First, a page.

2) Biofuel Crops Displace Natural Lands

Another major source of emissions and environmental degradation from biofuels is the conversion of natural lands, like forests and grasslands, to farms for crops such as corn and soy. Data from the U.S. Department of Agriculture (USDA) show that acres devoted to corn and soy cultivation increased by 17% in the Midwest from 2008-2022, displacing other crops and natural lands. Further, one model estimates that the Renewable Fuel Standard caused 26% more conversion of natural land to cropland nationally than would have occurred without the policy.

A separate study found that 4.2 million acres of land were converted to cropland within 100 miles of biorefineries between 2008 and 2012, which suggests that this cropland expansion was likely caused by biofuel demand. Conversion of land to cropland not only spikes emissions, but also diminishes vital forests and grasslands, encroaches on already dwindling healthy ecosystems and leads to higher levels of water pollution.

3) Biofuels Contribute to Economic Inequities

Increased biofuels production may also leave small-scale farmers behind as larger, more consolidated farms are used to grow soy and corn. That impact could be felt the most amongst farmers of color.

A young farmer checks on soybean crops.
A young farmer checks on soybean crops. Young farmers have had trouble accessing full benefits from the new Renewable Fuel Standard, despite their role in feeding communities. Photo by DS70/iStock.

While the Renewable Fuel Standard contributed an estimated $14.1 billion in profits to the agricultural sector from 2005 to 2015, not all farmers have been able to equally access the profits from U.S. biofuels subsidies. 

While Midwestern farmers tend to be white (98%), male (67%) and above 55 years old (61%), this wasn’t always the case. Many Indigenous farmers and non-white farmers who historically occupied land in the Midwest have been pushed out of the agricultural sector due to systemic barriers, violence and discriminatory policies that made it difficult, if not impossible, to access finance and farm assistance.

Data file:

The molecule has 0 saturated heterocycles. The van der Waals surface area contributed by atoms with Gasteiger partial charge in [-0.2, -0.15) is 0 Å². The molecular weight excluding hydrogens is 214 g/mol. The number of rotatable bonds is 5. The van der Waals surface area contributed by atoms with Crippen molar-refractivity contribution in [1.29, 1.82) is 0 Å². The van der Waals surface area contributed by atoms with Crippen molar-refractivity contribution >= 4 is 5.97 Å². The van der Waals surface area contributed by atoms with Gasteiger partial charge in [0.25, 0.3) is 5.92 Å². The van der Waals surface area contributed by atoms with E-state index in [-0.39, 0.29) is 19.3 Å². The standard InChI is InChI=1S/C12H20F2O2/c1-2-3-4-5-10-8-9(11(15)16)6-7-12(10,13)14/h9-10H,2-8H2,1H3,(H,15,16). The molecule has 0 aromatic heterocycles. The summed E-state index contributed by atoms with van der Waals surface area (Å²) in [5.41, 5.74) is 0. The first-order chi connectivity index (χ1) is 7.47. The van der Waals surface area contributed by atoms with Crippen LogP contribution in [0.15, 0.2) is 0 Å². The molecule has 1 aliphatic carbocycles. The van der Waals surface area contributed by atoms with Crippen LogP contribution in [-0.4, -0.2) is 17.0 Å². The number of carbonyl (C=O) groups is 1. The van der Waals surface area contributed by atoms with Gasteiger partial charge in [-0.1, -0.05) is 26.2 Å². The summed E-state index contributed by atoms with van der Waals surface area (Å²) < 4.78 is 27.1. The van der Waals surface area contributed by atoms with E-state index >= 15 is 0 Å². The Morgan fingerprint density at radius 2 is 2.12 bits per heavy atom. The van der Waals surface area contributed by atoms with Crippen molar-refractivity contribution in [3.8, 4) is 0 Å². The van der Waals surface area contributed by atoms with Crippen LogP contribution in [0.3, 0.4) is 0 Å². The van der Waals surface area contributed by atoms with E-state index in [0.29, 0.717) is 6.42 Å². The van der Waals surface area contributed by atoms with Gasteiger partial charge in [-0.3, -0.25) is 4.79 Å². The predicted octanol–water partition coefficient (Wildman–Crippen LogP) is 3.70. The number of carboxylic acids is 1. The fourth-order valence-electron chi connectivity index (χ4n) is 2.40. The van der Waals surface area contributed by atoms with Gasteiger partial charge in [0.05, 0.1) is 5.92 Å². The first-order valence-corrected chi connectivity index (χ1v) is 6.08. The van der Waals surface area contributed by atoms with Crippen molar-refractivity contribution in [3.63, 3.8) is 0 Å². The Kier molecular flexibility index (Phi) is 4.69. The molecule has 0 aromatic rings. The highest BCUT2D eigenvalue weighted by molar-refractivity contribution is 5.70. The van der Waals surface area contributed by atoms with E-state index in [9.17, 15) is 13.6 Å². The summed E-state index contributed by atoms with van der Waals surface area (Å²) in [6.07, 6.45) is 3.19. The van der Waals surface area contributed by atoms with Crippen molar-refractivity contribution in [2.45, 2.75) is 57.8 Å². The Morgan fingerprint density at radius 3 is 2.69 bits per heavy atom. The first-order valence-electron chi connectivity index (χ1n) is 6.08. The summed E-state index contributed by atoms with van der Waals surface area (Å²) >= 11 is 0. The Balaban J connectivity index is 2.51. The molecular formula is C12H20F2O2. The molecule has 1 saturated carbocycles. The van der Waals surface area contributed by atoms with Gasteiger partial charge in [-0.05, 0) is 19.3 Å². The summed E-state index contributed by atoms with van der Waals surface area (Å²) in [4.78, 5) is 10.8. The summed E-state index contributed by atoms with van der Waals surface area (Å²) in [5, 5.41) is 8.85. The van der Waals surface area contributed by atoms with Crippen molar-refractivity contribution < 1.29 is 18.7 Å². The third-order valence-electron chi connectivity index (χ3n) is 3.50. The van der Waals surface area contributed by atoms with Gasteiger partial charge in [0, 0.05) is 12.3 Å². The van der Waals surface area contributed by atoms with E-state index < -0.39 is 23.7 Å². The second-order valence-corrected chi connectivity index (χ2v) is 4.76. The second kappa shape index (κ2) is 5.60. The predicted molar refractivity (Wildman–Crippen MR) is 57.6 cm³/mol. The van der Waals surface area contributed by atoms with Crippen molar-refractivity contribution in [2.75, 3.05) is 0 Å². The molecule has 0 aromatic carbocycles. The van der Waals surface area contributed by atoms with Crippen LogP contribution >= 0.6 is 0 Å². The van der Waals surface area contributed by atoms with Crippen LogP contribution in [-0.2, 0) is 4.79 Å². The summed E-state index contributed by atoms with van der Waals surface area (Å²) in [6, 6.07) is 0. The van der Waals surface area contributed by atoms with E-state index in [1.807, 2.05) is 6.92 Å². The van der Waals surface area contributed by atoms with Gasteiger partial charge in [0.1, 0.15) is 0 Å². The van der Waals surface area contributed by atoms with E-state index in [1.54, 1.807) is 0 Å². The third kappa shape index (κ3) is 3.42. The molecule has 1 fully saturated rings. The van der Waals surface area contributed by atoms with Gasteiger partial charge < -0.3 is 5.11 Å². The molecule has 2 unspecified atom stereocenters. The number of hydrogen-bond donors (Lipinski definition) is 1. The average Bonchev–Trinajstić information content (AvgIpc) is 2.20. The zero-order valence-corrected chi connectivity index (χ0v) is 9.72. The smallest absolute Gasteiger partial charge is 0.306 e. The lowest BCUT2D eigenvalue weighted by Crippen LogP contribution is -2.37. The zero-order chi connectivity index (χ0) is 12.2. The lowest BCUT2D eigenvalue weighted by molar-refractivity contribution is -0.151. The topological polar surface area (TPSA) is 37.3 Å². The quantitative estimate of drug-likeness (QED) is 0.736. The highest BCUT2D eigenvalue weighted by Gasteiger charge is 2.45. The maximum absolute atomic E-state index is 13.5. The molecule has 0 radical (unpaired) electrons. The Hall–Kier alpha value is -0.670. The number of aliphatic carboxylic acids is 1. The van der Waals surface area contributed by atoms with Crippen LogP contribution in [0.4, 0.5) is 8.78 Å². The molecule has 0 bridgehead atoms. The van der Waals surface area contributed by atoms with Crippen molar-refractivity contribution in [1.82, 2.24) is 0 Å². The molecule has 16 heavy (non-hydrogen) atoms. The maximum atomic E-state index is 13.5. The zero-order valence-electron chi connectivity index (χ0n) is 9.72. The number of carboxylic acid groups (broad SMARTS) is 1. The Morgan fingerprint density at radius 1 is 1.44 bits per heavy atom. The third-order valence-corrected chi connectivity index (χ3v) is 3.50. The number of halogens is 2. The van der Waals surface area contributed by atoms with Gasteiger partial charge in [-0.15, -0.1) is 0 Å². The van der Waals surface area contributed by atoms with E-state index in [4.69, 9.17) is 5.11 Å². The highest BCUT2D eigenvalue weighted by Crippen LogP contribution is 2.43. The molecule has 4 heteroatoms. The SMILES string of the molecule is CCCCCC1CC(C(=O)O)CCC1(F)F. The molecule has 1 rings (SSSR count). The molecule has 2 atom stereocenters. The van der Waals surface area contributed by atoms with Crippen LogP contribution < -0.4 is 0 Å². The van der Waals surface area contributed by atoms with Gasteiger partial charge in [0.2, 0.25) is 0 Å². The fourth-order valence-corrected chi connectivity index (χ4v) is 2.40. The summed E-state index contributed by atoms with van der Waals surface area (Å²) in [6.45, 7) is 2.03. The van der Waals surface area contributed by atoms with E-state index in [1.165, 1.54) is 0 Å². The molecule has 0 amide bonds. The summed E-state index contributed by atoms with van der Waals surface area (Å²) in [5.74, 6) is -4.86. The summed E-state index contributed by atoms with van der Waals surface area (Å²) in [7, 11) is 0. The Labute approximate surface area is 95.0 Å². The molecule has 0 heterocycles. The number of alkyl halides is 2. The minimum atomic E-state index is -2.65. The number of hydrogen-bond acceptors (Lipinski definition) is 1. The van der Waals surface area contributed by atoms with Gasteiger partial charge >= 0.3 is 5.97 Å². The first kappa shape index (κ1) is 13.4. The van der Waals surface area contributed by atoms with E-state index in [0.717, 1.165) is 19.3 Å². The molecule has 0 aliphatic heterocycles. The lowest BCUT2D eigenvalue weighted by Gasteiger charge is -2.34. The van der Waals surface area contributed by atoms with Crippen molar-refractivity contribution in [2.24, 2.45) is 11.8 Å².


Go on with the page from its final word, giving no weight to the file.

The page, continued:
Of the more than 12,000 farms operated by non-white farmers today, most are primarily small farms. Since corn and soy crops tend to be grown on larger farms, farmers of color with smaller operations may not receive economic benefits that biofuels bring to the Midwest.

Further expansion of biofuels also risks exacerbating the trend of farmland consolidation that is squeezing small, farms out of the market, since corn and soy are typically grown on large monocropping operations. Although biofuels policy does not single-handedly cause cropland consolidation in the Midwest, consolidated farmland growing monocultures tends to replace smaller farms with diversified crops. Midsize farms have historically been the economic backbone of many local communities, and their loss has accelerated economic and social challenges in the rural Midwest.

In an analysis of data from 1978 to 2017, the Union of Concerned Scientists found “large crop farms are getting larger, small crop farms are getting smaller, and midsize crop farms are disappearing.” Over the almost four decades of the study, the total number of farms has decreased as farm size tripled. While cropland consolidation has decreased the number of farmers in all racial groups, the trend has been 2.5 times more severe for Black farmers.

Farmland consolidation also stresses agricultural communities by increasing farmland real estate prices and preventing small-scale farmers from purchasing or renting land. Because farmland continues to increase in value, corporations and wealthy individuals have invested in large swaths of farmland, which they rent to farmers at increasing prices.   

Future agricultural policy in the Midwest needs to support all farmers and environmentally-friendly farming systems, including small and medium-sized farms growing diversified crops. Future expansion of corn and soy cultivation could continue to exacerbate land loss for non-white farmers, as well as the loss of diversified farming systems. Policymakers need to assess whether additional support for biofuels may exacerbate, rather than improve challenges facing their constituents.